Double Hung Windows

double hung windowThe most common type old house wood window used in America is the wood double hung window. The double hung window has two sashes, each one-half the height of the window, and each hung with cords and weights or fitted with sash-balances, so as to slide up and down. The essential features of this window are the same in both frame and brick buildings, although the difference in the character of the walls necessitates some variation in the construction of the frames. The illustration above shows an elevation of a wood double hung window in a frame building, with two styles of head-finish; and the drawing below shows an elevation of the same window placed in a brick wall.


double hung windowThere are also several styles of wood double hung windows found in old houses. A very common type of window in brick buildings being that shown at the right. Where the window has a circular head; there are two methods of constructing the upper part of the frame and sash. One is to make all but the outside portion of the frame square, with square, solid corners to the upper sash, so that it would slide up and down and be finished on the inside the same as though the window had a square head.

The other method is to make a solid circular head to the wood window frame, so that it would finish circular in form on the inside. double hung windowThe latter method would generally result in a better appearance on the inside, especially when the double hung window has no curtains or draperies; but a serious objection to it is that the lower sash would slide only to the springing of the circle, and the upper sash, having but a small portion of its sides straight, did not usually work well. For these reasons it is generally better to adopt the former method of construction for circular-head windows in residences, hotels, club-buildings, etc.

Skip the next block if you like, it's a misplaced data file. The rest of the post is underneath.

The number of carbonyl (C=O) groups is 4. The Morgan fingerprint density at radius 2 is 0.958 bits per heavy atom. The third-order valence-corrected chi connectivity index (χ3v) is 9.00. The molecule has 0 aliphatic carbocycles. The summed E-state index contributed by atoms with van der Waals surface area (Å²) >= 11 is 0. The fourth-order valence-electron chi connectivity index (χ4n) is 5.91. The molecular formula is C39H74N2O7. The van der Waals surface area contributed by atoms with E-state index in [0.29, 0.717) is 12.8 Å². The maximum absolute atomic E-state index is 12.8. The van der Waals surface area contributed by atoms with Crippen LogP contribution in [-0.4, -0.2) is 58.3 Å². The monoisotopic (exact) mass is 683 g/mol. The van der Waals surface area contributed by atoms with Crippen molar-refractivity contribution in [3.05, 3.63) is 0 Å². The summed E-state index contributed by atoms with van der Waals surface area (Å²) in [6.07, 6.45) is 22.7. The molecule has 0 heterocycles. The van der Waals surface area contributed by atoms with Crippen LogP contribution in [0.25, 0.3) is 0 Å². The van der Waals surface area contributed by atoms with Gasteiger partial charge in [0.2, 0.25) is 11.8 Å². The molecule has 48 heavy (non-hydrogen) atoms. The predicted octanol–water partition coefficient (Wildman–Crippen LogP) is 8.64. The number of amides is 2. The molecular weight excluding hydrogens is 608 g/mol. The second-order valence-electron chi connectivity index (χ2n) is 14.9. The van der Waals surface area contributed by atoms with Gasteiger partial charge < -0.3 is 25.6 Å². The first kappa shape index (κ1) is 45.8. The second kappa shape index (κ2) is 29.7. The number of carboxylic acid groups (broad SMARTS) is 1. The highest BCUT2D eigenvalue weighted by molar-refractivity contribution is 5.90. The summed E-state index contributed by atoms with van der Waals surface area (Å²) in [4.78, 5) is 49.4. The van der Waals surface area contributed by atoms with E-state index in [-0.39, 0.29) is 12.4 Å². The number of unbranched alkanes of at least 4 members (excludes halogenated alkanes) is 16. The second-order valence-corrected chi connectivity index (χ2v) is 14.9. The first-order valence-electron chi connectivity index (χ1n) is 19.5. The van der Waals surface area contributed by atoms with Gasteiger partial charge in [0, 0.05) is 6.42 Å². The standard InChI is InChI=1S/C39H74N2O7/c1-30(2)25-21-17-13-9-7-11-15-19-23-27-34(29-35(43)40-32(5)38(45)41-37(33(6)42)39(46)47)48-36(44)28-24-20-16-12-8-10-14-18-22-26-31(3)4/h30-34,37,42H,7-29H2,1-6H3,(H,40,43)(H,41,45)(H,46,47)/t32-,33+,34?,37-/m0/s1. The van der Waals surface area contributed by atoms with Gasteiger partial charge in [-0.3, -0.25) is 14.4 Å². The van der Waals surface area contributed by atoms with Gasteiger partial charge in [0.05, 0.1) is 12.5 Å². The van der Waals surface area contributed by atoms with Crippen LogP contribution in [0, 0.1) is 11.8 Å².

Double hung windowsFrequently in brick buildings the top of the upper light of glass, and also the outside of the frame, is cut in the form of the segment of a circle, in which case it is called a "segment-head" window. Segment head double hung windows were usually finished "square" on the inside. Double hung windows were also often made with the division between the sashes at some point above the middle, so as to bring the meeting-rail above the height of the eye of a person looking out from the inside; and when this is done it is necessary to make a "pocket" above the head of the frame for the lower sash to slide into, if it is to slide its full height.


double hung windowDouble hung windows are also frequently used in pairs, and sometimes three or four windows are included in the same frame. A window such as is shown above is called a "mullion-window" or a "double window," the vertical division between the windows being called a "mullion." This window has also a "transom bar," which is the horizontal division between the double hung sash and the small sashes, or "transom-lights." Transoms were frequently used where there were no mullions, and vice versa. Stone mullions and transom bars were also frequently used to divide windows, as shown in the drawing on left, which represents, also, a special type of the double hung window.